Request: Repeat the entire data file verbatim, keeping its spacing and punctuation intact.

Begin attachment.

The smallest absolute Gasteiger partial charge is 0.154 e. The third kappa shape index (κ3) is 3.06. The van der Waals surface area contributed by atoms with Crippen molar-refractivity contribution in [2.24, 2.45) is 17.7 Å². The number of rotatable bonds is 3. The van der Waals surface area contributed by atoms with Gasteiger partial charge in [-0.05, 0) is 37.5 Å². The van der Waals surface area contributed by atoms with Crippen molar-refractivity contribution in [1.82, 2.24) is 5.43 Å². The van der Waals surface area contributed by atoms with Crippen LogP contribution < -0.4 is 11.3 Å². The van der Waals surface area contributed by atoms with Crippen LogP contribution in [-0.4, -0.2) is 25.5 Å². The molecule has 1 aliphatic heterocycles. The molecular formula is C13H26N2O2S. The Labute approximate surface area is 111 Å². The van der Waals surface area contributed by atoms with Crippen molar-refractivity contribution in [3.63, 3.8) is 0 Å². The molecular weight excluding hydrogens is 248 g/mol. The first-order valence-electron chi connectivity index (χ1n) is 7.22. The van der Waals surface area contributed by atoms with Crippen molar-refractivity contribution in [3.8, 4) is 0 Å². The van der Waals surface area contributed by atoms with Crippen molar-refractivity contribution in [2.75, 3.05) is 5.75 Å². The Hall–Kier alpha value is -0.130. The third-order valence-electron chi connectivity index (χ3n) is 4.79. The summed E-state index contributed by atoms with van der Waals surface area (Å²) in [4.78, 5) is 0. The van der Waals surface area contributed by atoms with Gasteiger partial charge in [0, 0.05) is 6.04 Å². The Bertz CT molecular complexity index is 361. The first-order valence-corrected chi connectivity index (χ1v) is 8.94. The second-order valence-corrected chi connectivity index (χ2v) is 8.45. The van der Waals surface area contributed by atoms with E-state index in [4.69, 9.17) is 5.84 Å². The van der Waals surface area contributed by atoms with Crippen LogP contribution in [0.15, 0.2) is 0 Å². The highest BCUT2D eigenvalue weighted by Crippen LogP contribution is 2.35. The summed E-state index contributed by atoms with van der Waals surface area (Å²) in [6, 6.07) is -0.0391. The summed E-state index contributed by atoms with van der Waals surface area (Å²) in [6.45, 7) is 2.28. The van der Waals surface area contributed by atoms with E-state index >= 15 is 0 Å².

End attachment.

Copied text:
The smallest absolute Gasteiger partial charge is 0.154 e. The third kappa shape index (κ3) is 3.06. The van der Waals surface area contributed by atoms with Crippen molar-refractivity contribution in [2.24, 2.45) is 17.7 Å². The number of rotatable bonds is 3. The van der Waals surface area contributed by atoms with Gasteiger partial charge in [-0.05, 0) is 37.5 Å². The van der Waals surface area contributed by atoms with Crippen molar-refractivity contribution in [1.82, 2.24) is 5.43 Å². The van der Waals surface area contributed by atoms with Crippen LogP contribution < -0.4 is 11.3 Å². The van der Waals surface area contributed by atoms with Crippen LogP contribution in [-0.4, -0.2) is 25.5 Å². The molecule has 1 aliphatic heterocycles. The molecular formula is C13H26N2O2S. The Labute approximate surface area is 111 Å². The van der Waals surface area contributed by atoms with Crippen molar-refractivity contribution in [3.63, 3.8) is 0 Å². The molecular weight excluding hydrogens is 248 g/mol. The first-order valence-electron chi connectivity index (χ1n) is 7.22. The van der Waals surface area contributed by atoms with Crippen molar-refractivity contribution in [3.8, 4) is 0 Å². The van der Waals surface area contributed by atoms with Crippen molar-refractivity contribution in [2.75, 3.05) is 5.75 Å². The Hall–Kier alpha value is -0.130. The third-order valence-electron chi connectivity index (χ3n) is 4.79. The summed E-state index contributed by atoms with van der Waals surface area (Å²) in [4.78, 5) is 0. The van der Waals surface area contributed by atoms with Gasteiger partial charge in [0, 0.05) is 6.04 Å². The Bertz CT molecular complexity index is 361. The first-order valence-corrected chi connectivity index (χ1v) is 8.94. The second-order valence-corrected chi connectivity index (χ2v) is 8.45. The van der Waals surface area contributed by atoms with E-state index in [4.69, 9.17) is 5.84 Å². The van der Waals surface area contributed by atoms with Crippen LogP contribution in [0.15, 0.2) is 0 Å². The highest BCUT2D eigenvalue weighted by Crippen LogP contribution is 2.35. The summed E-state index contributed by atoms with van der Waals surface area (Å²) in [6, 6.07) is -0.0391. The summed E-state index contributed by atoms with van der Waals surface area (Å²) in [6.45, 7) is 2.28. The van der Waals surface area contributed by atoms with E-state index >= 15 is 0 Å².